I think alot of what causes extra processing load in a NES emulator is CPU and PPU synchronization. Ofcourse a modern PC has a huge amount cache but on older PC's the cpu had much smaller cache so code size would be more of a concern I believe. The point is that lets saw you emulator one CPU cycle, or CPU instruction, and then catch up the PPU. You'll be constantly shifting between your CPU and PPU cores which causes alot of overhead. To avoid losing accuracy some people use catch-up type methods. With a catch-up method you save on overhead since you only switch between the CPU and PPU cores when you really have to do so. The main reason you'll have to I believe is $2002 register reads for sprite zero or other flag detection. Otherwise you can log PPU register writes/states for rendering later I believe. But this adds complexity to your emulator.

You have to look at what platform you are going to be on and then decide what's important. You may not need to optimize performance much or at all. As long as you don't make any errors, a modern PC CPU is going to be sufficient for a high degree of accuracy and 60fps. Newer systems ofcourse probably need optimizations.

If it's your first emulator, just focus on maintainable code, and getting things working.

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fergus_maximus
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Re: What determines whether an emulator is "fast" or "slow"?

Post by fergus_maximus » Sun Sep 15, 2013 5:41 pm

MottZilla wrote: You have to look at what platform you are going to be on and then decide what's important. You may not need to optimize performance much or at all. As long as you don't make any errors, a modern PC CPU is going to be sufficient for a high degree of accuracy and 60fps. Newer systems ofcourse probably need optimizations.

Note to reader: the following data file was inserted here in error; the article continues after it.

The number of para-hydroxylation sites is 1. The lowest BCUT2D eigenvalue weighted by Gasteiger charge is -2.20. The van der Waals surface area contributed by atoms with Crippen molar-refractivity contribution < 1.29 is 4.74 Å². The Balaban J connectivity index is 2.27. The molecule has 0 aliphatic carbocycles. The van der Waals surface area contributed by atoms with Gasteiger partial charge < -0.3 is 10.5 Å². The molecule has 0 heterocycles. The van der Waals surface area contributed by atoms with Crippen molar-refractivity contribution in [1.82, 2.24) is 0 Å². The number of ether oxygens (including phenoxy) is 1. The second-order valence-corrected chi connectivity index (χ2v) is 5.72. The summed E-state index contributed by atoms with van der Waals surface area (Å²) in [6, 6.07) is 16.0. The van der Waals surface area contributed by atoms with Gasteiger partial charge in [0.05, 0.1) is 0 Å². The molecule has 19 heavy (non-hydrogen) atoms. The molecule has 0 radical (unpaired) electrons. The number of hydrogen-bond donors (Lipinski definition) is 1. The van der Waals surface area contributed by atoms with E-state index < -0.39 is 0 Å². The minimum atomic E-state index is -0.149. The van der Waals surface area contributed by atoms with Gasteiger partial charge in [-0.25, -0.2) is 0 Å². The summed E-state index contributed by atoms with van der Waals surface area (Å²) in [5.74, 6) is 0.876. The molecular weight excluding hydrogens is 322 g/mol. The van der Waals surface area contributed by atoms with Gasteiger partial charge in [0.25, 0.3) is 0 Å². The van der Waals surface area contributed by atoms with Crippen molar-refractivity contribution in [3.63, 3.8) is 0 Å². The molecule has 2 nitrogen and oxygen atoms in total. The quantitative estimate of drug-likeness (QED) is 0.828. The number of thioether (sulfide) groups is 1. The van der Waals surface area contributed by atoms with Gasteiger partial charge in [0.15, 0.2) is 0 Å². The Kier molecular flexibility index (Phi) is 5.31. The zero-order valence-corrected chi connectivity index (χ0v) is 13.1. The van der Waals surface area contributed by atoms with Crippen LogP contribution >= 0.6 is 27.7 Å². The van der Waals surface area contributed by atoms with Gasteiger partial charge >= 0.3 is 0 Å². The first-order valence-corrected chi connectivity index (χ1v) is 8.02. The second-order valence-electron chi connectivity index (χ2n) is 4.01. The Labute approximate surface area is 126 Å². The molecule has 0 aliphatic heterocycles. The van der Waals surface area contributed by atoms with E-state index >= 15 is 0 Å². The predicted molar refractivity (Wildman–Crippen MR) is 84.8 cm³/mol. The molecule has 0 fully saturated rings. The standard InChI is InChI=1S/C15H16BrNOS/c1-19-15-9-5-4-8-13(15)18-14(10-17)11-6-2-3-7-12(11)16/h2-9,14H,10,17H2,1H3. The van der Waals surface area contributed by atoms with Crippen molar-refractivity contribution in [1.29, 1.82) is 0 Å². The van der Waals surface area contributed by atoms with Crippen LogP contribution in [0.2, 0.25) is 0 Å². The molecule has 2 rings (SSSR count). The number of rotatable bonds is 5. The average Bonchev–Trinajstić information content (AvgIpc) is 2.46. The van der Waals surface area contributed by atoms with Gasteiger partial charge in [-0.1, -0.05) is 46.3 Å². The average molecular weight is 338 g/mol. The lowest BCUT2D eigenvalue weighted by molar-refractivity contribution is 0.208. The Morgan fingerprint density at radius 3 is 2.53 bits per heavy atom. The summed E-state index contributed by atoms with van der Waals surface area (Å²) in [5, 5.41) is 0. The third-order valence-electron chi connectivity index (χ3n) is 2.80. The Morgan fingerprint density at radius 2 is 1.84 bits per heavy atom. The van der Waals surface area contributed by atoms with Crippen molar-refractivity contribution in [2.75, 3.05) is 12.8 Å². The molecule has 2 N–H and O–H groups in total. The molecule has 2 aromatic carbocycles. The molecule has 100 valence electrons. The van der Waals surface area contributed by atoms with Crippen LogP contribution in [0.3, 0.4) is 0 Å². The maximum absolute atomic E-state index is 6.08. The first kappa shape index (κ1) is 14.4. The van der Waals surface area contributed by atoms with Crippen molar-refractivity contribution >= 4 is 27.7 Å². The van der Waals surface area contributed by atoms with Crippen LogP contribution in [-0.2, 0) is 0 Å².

If it's your first emulator, just focus on maintainable code, and getting things working.
Pretty much exactly this.

I wrote mine a year ago with only PC's in mind. It had horribly naive bankswitching and occasionally silly switches that could be computed in a single line, but that didn't really matter because I could run it on any desktop as intended. Few weeks ago somebody asked me about porting to Android so I started going hog wild on optimizing for ARM. It's far easier to optimize for that kind of performance once your emulator is stable and mature and you're not fighting with getting the basic functionality in place. Rewriting all of my memory mappers was way easier knowing that as long as I was swapping banks correctly the image would render, and it wasn't a case of the PPU potentially being broken.

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Dwedit
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Re: What determines whether an emulator is "fast" or "slow"?

Post by Dwedit » Sun Sep 15, 2013 8:31 pm

At one end, you have your emulators written in Javascript in a web browser that tug along slowly on a dual core machine.
At the other extreme, you have PocketNES, written almost entirely in ARM assembly language, which runs at real time on a 16MHz GBA (using hardware accelerated graphics).
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ArsonIzer
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Re: What determines whether an emulator is "fast" or "slow"?

Post by ArsonIzer » Mon Sep 16, 2013 8:01 am